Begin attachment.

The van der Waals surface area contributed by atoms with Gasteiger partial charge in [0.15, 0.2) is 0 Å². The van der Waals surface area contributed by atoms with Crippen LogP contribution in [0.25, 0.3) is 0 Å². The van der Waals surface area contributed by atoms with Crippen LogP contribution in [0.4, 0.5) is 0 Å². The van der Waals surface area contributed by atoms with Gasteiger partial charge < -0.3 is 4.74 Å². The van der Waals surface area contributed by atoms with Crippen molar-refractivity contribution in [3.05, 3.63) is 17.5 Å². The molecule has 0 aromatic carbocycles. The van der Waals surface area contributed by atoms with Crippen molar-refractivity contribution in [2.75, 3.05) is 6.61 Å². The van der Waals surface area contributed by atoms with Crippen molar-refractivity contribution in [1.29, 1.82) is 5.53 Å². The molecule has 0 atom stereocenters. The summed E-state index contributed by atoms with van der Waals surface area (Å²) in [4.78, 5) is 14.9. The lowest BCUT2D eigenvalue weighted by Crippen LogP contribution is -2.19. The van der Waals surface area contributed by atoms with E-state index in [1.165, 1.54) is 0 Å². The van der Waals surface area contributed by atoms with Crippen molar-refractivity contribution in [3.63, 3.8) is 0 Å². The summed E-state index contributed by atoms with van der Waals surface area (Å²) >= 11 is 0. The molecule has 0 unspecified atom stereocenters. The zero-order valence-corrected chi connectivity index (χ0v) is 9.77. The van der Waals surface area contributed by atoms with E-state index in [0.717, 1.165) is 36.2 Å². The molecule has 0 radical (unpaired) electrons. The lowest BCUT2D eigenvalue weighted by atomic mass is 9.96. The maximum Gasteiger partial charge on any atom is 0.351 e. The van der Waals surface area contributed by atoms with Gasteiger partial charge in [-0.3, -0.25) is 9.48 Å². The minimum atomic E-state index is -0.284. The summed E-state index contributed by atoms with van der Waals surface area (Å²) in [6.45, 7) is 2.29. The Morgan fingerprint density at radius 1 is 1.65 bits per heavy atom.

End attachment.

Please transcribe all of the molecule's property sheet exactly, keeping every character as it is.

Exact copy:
The van der Waals surface area contributed by atoms with Gasteiger partial charge in [0.15, 0.2) is 0 Å². The van der Waals surface area contributed by atoms with Crippen LogP contribution in [0.25, 0.3) is 0 Å². The van der Waals surface area contributed by atoms with Crippen LogP contribution in [0.4, 0.5) is 0 Å². The van der Waals surface area contributed by atoms with Gasteiger partial charge < -0.3 is 4.74 Å². The van der Waals surface area contributed by atoms with Crippen molar-refractivity contribution in [3.05, 3.63) is 17.5 Å². The molecule has 0 aromatic carbocycles. The van der Waals surface area contributed by atoms with Crippen molar-refractivity contribution in [2.75, 3.05) is 6.61 Å². The van der Waals surface area contributed by atoms with Crippen molar-refractivity contribution in [1.29, 1.82) is 5.53 Å². The molecule has 0 atom stereocenters. The summed E-state index contributed by atoms with van der Waals surface area (Å²) in [4.78, 5) is 14.9. The lowest BCUT2D eigenvalue weighted by Crippen LogP contribution is -2.19. The van der Waals surface area contributed by atoms with E-state index in [1.165, 1.54) is 0 Å². The van der Waals surface area contributed by atoms with Crippen molar-refractivity contribution in [3.63, 3.8) is 0 Å². The summed E-state index contributed by atoms with van der Waals surface area (Å²) >= 11 is 0. The molecule has 0 unspecified atom stereocenters. The zero-order valence-corrected chi connectivity index (χ0v) is 9.77. The van der Waals surface area contributed by atoms with E-state index in [0.717, 1.165) is 36.2 Å². The molecule has 0 radical (unpaired) electrons. The lowest BCUT2D eigenvalue weighted by atomic mass is 9.96. The maximum Gasteiger partial charge on any atom is 0.351 e. The van der Waals surface area contributed by atoms with Gasteiger partial charge in [-0.3, -0.25) is 9.48 Å². The minimum atomic E-state index is -0.284. The summed E-state index contributed by atoms with van der Waals surface area (Å²) in [6.45, 7) is 2.29. The Morgan fingerprint density at radius 1 is 1.65 bits per heavy atom.